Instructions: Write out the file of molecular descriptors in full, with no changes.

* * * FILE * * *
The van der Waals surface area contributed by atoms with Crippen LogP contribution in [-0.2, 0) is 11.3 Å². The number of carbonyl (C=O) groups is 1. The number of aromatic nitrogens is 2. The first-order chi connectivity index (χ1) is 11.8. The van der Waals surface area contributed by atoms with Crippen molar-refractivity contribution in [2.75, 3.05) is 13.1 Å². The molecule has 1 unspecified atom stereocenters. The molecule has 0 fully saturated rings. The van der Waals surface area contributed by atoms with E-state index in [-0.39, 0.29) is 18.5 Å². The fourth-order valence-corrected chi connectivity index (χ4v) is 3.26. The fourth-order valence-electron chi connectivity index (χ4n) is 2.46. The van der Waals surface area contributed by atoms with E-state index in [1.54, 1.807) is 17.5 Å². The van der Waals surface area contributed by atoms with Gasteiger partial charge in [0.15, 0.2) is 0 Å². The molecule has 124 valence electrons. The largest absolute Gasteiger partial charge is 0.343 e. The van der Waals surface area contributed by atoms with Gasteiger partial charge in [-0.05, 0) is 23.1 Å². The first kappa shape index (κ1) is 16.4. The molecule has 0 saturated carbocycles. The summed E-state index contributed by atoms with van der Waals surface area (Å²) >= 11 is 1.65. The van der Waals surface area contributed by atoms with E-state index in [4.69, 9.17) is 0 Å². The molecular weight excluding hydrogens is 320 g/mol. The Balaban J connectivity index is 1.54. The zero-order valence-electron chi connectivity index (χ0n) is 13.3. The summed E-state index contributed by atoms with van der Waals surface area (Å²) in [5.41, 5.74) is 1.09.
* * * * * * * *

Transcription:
The van der Waals surface area contributed by atoms with Crippen LogP contribution in [-0.2, 0) is 11.3 Å². The number of carbonyl (C=O) groups is 1. The number of aromatic nitrogens is 2. The first-order chi connectivity index (χ1) is 11.8. The van der Waals surface area contributed by atoms with Crippen molar-refractivity contribution in [2.75, 3.05) is 13.1 Å². The molecule has 1 unspecified atom stereocenters. The molecule has 0 fully saturated rings. The van der Waals surface area contributed by atoms with E-state index in [-0.39, 0.29) is 18.5 Å². The fourth-order valence-corrected chi connectivity index (χ4v) is 3.26. The fourth-order valence-electron chi connectivity index (χ4n) is 2.46. The van der Waals surface area contributed by atoms with E-state index in [1.54, 1.807) is 17.5 Å². The van der Waals surface area contributed by atoms with Gasteiger partial charge in [0.15, 0.2) is 0 Å². The molecule has 124 valence electrons. The largest absolute Gasteiger partial charge is 0.343 e. The van der Waals surface area contributed by atoms with Gasteiger partial charge in [-0.05, 0) is 23.1 Å². The first kappa shape index (κ1) is 16.4. The molecule has 0 saturated carbocycles. The summed E-state index contributed by atoms with van der Waals surface area (Å²) >= 11 is 1.65. The van der Waals surface area contributed by atoms with E-state index in [4.69, 9.17) is 0 Å². The molecular weight excluding hydrogens is 320 g/mol. The Balaban J connectivity index is 1.54. The zero-order valence-electron chi connectivity index (χ0n) is 13.3. The summed E-state index contributed by atoms with van der Waals surface area (Å²) in [5.41, 5.74) is 1.09.